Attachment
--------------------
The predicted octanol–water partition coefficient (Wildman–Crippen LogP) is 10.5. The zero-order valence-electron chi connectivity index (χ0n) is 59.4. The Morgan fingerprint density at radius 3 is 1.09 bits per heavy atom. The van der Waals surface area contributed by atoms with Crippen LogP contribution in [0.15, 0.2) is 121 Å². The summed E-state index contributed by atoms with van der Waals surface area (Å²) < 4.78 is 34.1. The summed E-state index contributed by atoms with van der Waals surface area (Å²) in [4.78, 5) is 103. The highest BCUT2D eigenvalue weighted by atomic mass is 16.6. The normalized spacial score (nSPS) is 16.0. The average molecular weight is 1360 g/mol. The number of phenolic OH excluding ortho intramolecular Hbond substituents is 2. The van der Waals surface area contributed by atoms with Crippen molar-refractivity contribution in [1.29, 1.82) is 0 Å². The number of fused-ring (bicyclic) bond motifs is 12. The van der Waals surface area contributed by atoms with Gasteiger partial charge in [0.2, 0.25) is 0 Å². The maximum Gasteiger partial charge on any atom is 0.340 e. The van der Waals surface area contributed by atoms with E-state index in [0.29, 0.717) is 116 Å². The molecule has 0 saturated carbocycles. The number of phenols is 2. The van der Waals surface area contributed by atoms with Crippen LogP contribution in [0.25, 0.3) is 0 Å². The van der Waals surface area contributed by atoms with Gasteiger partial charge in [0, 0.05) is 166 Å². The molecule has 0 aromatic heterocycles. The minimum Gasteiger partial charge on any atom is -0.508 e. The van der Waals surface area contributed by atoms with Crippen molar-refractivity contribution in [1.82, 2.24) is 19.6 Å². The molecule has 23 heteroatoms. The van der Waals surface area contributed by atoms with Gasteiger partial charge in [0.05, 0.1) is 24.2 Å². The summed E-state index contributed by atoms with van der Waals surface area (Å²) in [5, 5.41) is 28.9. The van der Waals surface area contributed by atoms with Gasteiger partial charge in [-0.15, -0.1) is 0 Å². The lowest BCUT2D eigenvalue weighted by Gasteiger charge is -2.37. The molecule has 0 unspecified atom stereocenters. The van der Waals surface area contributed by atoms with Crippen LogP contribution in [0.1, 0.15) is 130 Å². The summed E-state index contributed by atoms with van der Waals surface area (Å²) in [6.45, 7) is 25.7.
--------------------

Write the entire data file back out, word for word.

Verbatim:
The predicted octanol–water partition coefficient (Wildman–Crippen LogP) is 10.5. The zero-order valence-electron chi connectivity index (χ0n) is 59.4. The Morgan fingerprint density at radius 3 is 1.09 bits per heavy atom. The van der Waals surface area contributed by atoms with Crippen LogP contribution in [0.15, 0.2) is 121 Å². The summed E-state index contributed by atoms with van der Waals surface area (Å²) < 4.78 is 34.1. The summed E-state index contributed by atoms with van der Waals surface area (Å²) in [4.78, 5) is 103. The highest BCUT2D eigenvalue weighted by atomic mass is 16.6. The normalized spacial score (nSPS) is 16.0. The average molecular weight is 1360 g/mol. The number of phenolic OH excluding ortho intramolecular Hbond substituents is 2. The van der Waals surface area contributed by atoms with Crippen molar-refractivity contribution in [1.29, 1.82) is 0 Å². The number of fused-ring (bicyclic) bond motifs is 12. The van der Waals surface area contributed by atoms with Gasteiger partial charge in [0.2, 0.25) is 0 Å². The maximum Gasteiger partial charge on any atom is 0.340 e. The van der Waals surface area contributed by atoms with E-state index in [0.29, 0.717) is 116 Å². The molecule has 0 saturated carbocycles. The number of phenols is 2. The van der Waals surface area contributed by atoms with Crippen LogP contribution in [0.25, 0.3) is 0 Å². The van der Waals surface area contributed by atoms with Gasteiger partial charge in [0, 0.05) is 166 Å². The molecule has 0 aromatic heterocycles. The minimum Gasteiger partial charge on any atom is -0.508 e. The van der Waals surface area contributed by atoms with Crippen molar-refractivity contribution in [1.82, 2.24) is 19.6 Å². The molecule has 23 heteroatoms. The van der Waals surface area contributed by atoms with Gasteiger partial charge in [0.05, 0.1) is 24.2 Å². The summed E-state index contributed by atoms with van der Waals surface area (Å²) in [5, 5.41) is 28.9. The van der Waals surface area contributed by atoms with Gasteiger partial charge in [-0.15, -0.1) is 0 Å². The lowest BCUT2D eigenvalue weighted by Gasteiger charge is -2.37. The molecule has 0 unspecified atom stereocenters. The van der Waals surface area contributed by atoms with Crippen LogP contribution in [0.1, 0.15) is 130 Å². The summed E-state index contributed by atoms with van der Waals surface area (Å²) in [6.45, 7) is 25.7.